This pair finds refuge in a family of sympathetic, if quarreling, relatives. The father (Hitoshi Suwade), however, is about to go on a business trip and his eldest son (Kazuo Yashiro) and daughter (Rumi) are busy with their jobs. That leaves wheel-chair-bound Yasuhito (Hirohito Honda) alone with the eerily silent visitors. His forebodings of evil quickly come to pass when Chiyo and Yuki begin a systematic -- and increasingly silly -- program of torture.

Think of all the fun sadistic things you can do to a poor sod whose only defense is to open his big eyes wide and scream for help that, of course, never comes. Send him flying down a hill into heavy traffic? Feed him cockroaches for lunch? Use his chest for a dart board?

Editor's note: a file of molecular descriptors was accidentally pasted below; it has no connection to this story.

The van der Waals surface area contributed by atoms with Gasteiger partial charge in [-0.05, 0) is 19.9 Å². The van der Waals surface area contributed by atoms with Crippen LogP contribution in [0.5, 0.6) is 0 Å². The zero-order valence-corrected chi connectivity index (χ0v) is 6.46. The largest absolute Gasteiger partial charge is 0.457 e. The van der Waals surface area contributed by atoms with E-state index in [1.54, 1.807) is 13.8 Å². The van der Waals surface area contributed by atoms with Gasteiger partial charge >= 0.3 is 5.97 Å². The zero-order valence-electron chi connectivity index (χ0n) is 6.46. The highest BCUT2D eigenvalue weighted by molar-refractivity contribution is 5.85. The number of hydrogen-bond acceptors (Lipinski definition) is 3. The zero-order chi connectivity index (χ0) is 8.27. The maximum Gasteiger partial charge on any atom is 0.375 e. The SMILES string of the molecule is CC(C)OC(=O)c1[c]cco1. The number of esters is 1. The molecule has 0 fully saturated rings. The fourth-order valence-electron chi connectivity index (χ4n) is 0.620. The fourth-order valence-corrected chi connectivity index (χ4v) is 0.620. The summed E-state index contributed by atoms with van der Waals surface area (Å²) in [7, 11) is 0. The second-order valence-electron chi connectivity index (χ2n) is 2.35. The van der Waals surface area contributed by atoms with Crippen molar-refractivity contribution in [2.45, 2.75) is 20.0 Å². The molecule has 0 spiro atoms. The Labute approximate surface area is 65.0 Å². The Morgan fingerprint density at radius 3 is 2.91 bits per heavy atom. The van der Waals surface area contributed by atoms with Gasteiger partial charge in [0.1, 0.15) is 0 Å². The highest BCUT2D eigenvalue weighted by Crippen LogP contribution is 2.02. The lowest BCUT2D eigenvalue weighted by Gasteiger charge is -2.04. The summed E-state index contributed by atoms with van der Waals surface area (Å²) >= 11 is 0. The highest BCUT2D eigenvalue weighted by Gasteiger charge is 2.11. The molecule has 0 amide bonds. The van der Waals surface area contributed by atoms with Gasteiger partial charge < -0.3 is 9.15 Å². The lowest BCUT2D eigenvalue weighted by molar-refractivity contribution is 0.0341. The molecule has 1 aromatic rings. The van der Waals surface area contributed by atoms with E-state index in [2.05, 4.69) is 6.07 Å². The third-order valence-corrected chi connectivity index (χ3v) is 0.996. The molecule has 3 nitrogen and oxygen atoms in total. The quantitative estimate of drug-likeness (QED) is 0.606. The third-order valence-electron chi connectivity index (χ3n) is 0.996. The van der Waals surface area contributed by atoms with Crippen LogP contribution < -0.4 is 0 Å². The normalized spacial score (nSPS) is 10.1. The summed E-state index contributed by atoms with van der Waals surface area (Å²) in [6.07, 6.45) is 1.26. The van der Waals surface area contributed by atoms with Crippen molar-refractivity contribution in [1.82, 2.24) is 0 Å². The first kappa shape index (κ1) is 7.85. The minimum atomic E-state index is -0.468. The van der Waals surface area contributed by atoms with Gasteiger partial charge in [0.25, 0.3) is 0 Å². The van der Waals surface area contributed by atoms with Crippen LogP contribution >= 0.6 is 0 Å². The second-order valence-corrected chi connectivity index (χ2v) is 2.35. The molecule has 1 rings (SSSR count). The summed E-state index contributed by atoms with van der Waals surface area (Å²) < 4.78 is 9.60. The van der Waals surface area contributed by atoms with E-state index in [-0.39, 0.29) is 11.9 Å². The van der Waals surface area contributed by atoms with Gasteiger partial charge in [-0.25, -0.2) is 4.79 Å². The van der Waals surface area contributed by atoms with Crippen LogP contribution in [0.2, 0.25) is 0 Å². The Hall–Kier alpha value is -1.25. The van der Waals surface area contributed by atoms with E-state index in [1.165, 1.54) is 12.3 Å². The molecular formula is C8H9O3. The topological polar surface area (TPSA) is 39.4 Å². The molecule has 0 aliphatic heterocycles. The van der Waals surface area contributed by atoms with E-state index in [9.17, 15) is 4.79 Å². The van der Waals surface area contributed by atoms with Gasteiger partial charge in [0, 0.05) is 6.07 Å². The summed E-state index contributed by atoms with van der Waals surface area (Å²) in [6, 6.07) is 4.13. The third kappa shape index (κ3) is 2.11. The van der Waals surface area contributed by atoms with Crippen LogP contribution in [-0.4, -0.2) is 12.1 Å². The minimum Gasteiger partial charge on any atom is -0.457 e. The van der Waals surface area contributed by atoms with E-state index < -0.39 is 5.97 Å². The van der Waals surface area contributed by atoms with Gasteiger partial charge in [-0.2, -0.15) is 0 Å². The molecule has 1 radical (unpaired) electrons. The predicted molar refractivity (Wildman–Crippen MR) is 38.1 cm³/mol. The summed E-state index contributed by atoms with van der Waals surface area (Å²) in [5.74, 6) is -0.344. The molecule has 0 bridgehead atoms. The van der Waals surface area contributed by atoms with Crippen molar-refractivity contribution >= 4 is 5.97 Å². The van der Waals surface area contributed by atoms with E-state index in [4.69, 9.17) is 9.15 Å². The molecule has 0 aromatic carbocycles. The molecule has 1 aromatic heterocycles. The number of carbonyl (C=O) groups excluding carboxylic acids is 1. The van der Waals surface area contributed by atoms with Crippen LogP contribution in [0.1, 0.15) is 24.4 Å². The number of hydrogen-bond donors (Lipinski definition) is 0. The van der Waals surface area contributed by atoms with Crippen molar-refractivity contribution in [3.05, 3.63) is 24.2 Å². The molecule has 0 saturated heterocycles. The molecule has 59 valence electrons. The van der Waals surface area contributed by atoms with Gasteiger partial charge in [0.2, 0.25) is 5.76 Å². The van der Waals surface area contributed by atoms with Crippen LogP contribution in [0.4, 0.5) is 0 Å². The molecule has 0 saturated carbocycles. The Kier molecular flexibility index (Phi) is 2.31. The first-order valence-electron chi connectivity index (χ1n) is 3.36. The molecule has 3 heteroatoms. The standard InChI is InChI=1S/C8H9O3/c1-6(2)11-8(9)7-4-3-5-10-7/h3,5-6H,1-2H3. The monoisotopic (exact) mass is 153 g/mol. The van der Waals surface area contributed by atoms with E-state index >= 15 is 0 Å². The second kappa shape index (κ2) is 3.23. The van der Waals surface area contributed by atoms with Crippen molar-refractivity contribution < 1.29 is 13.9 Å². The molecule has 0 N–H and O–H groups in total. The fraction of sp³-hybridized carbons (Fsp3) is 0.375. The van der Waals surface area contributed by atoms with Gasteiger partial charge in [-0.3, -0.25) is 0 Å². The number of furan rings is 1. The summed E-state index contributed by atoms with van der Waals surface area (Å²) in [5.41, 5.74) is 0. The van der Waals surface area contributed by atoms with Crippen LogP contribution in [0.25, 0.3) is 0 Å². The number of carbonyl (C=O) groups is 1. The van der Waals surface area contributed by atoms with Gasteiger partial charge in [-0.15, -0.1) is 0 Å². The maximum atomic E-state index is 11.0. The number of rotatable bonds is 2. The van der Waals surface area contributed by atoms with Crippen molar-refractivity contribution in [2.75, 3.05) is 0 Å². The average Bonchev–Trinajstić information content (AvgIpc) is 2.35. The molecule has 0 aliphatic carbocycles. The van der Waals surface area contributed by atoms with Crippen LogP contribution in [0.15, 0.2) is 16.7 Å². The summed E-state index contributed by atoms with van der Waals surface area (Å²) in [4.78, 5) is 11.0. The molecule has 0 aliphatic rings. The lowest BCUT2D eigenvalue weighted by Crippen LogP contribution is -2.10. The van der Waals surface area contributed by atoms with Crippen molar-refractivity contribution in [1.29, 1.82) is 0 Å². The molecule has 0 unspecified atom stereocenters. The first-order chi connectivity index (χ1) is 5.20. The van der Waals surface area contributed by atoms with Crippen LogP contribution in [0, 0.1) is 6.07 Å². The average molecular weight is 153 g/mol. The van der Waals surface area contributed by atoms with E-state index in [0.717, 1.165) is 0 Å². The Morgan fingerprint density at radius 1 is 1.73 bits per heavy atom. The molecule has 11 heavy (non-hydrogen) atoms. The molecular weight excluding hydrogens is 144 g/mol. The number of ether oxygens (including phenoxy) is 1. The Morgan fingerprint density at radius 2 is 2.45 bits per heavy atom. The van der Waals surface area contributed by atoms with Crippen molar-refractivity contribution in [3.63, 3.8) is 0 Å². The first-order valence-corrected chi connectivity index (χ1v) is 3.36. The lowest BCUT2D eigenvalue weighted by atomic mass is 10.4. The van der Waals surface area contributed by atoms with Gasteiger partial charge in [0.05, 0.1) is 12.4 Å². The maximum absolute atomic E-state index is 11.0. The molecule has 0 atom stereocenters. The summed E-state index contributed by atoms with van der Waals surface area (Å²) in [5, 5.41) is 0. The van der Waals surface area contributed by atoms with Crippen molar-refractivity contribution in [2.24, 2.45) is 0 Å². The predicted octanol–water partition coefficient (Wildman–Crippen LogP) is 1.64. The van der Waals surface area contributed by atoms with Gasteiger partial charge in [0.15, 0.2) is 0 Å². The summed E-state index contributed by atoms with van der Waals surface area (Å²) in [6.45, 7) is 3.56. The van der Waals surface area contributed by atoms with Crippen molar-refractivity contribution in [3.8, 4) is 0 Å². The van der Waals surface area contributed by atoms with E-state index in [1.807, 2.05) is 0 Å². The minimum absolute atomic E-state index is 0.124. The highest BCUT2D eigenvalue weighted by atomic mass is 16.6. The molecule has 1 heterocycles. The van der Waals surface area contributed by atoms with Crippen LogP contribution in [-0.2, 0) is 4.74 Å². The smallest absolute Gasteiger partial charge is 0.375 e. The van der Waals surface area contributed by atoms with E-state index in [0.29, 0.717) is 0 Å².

The possibilities, we see, are endless. Conveniently (too conveniently, it turns out) oniisan and oneesan are deaf and blind to the odd goings on at home. The plot wheels, in fact, would come to a grinding halt without the grease of stupidity -- including the lameness of the final explanation for the preceding shenanigans. The title "Ikijigoku" is an apt description of not only Yasuhito's situation, but the film itself.

"Love/Juice" and "Ikijigoku" are playing at Cinema Shimokitazawa, (03) 5452-1400.